Contract works policies contain exclusion clauses relating to the cost of rectifying defects in design, materials and workmanship, which offer rich grounds for disputes between underwriters and insureds. In a recent case, the Athenian civil courts had to decide whether the plaintiff was entitled to recover from its insurer part of the costs that it had incurred as a result of defective material being used in an underground communication construction project.
By a majority two-to-one vote, the Athens Court of Appeal has found that an insurer's refusal to provide health insurance to a homosexual and histrionic man did not amount to illegal discrimination based on sexual orientation or infringe the plaintiff's personality rights. The dissenting opinion, which provided a detailed analysis of the non-discrimination principle, makes a statement about the universal principal of equality between individuals which, despite its age, appears to be more acute than ever.
The Athens First Instance Court recently heard a case involving a law firm which sought to be indemnified from its professional indemnity underwriter. The policy covered a lawyer's professional liability while providing services within Greece and under Greek law. The insured claimed that he was entitled to indemnity not because the policy provided such cover, but rather because, among other things, he had requested such cover and the insurer had failed to include it in the policy.
The Hellenic Association of Insurance Companies recently hosted the 18th Hydra Insurance and Reinsurance Meeting. At the meeting, insurers and reinsurers from 24 countries around the world discussed specific concerns and issues that directly affect the industry, including how technological advancements have affected motor and health insurance and may do so in the future and how the vast majority of the population is unprotected against financial losses from catastrophic risks.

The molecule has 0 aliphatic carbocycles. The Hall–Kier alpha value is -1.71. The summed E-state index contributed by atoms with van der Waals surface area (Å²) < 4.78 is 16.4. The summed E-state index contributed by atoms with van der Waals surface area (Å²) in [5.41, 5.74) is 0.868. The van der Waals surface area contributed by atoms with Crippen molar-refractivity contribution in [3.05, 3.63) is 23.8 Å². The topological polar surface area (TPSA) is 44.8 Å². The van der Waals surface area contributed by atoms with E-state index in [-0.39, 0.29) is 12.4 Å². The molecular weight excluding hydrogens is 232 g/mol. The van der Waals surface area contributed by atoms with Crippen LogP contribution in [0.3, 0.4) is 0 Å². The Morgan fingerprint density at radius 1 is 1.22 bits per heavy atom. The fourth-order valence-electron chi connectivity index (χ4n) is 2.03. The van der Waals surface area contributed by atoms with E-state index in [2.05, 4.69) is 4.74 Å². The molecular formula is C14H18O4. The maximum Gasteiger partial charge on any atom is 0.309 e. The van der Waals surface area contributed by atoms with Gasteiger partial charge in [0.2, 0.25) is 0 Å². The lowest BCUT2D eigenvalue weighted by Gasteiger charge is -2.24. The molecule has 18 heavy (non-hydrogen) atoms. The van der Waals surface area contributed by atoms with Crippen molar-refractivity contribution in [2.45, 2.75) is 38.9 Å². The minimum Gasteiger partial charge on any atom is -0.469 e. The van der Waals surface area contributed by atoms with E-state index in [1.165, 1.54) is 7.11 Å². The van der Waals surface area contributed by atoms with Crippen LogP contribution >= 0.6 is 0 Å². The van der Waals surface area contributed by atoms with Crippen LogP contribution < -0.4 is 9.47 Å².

In March 2020 Greece adopted a new Trademark Law in order to implement the EU Trademarks Directive into Greek law. By virtue of this new law, the Greek trademark regime is now largely similar to that of the European Union. The new Greek Trademark Law essentially follows EU Trademark Regulation (2017/1001), rendering the Greek legal system more familiar and friendly to foreign entities, many of which are already acquainted with the EU framework.
In copyright infringement cases, rights holders can claim both pecuniary and moral damages. According to Article 65(2) of Law 2121/1993 on Copyright, Related Rights and Cultural Matters, where an infringement was intentional or the result of negligence, the amount of damages (ie, compensation) cannot be lower than twice the remuneration that the infringer should have paid – under normal circumstances – for the legitimate acquisition of the relevant exploitation rights.
Defence strategies in copyright cases are, in principle, based on one of a number of grounds, including an objection as to whether a particular work falls under the protection of Law 2121/1993 on Copyright, Related Rights and Cultural Matters. For example, if a journalist sues a third party for copyright infringement, the defendant might claim that the journalist's work does not meet the criterion of originality if it contains only mere or actual information without any element of the author's personal contribution.
Greek copyright law does not provide for a fair use or fair dealing defence. Nevertheless, Law 2121/1993 on Copyright, Related Rights and Cultural Matters (the Copyright Law) contains an exhaustive list of specific statutory exceptions and limitations on authors' economic rights. A copyrightable work can be legally used without prior authorisation or payment if said use is covered by a specific exception or limitation stipulated by the Copyright Law and all legal requirements provided thereunder are met.
To constitute an original work of intellectual property and thus be protectable under the Copyright Law, a journalistic work must contain an element of individuality and personal contribution, particularly with regard to the selection, composition, elaboration and adaptation of its content. The form in which a journalistic work is presented to the public may also classify it under the protective category of a literary, audiovisual or photographic work if said form is a text, video or image.